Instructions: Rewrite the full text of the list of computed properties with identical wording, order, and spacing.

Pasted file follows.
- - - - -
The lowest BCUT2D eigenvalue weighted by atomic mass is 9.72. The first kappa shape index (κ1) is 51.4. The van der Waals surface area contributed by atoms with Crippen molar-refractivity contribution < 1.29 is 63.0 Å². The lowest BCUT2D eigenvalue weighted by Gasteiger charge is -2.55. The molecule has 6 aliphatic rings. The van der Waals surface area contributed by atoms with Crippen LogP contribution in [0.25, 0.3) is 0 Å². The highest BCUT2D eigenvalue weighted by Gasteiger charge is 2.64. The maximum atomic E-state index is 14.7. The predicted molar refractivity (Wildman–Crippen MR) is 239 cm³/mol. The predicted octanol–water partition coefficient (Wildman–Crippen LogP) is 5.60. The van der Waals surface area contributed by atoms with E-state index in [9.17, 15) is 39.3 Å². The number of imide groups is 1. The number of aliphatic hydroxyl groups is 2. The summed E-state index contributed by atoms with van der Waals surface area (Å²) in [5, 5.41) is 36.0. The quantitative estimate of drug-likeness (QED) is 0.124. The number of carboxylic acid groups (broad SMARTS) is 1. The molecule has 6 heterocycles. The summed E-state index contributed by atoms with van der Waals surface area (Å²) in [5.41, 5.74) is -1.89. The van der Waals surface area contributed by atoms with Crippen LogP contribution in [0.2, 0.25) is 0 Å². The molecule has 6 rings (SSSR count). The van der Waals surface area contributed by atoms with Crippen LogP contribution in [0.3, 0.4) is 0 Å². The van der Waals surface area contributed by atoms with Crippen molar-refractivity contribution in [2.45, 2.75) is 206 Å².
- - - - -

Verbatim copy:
The lowest BCUT2D eigenvalue weighted by atomic mass is 9.72. The first kappa shape index (κ1) is 51.4. The van der Waals surface area contributed by atoms with Crippen molar-refractivity contribution < 1.29 is 63.0 Å². The lowest BCUT2D eigenvalue weighted by Gasteiger charge is -2.55. The molecule has 6 aliphatic rings. The van der Waals surface area contributed by atoms with Crippen LogP contribution in [0.25, 0.3) is 0 Å². The highest BCUT2D eigenvalue weighted by Gasteiger charge is 2.64. The maximum atomic E-state index is 14.7. The predicted molar refractivity (Wildman–Crippen MR) is 239 cm³/mol. The predicted octanol–water partition coefficient (Wildman–Crippen LogP) is 5.60. The van der Waals surface area contributed by atoms with E-state index in [9.17, 15) is 39.3 Å². The number of imide groups is 1. The number of aliphatic hydroxyl groups is 2. The summed E-state index contributed by atoms with van der Waals surface area (Å²) in [5, 5.41) is 36.0. The quantitative estimate of drug-likeness (QED) is 0.124. The number of carboxylic acid groups (broad SMARTS) is 1. The molecule has 6 heterocycles. The summed E-state index contributed by atoms with van der Waals surface area (Å²) in [5.41, 5.74) is -1.89. The van der Waals surface area contributed by atoms with Crippen LogP contribution in [0.2, 0.25) is 0 Å². The molecule has 6 rings (SSSR count). The van der Waals surface area contributed by atoms with Crippen LogP contribution in [0.3, 0.4) is 0 Å². The van der Waals surface area contributed by atoms with Crippen molar-refractivity contribution in [2.45, 2.75) is 206 Å².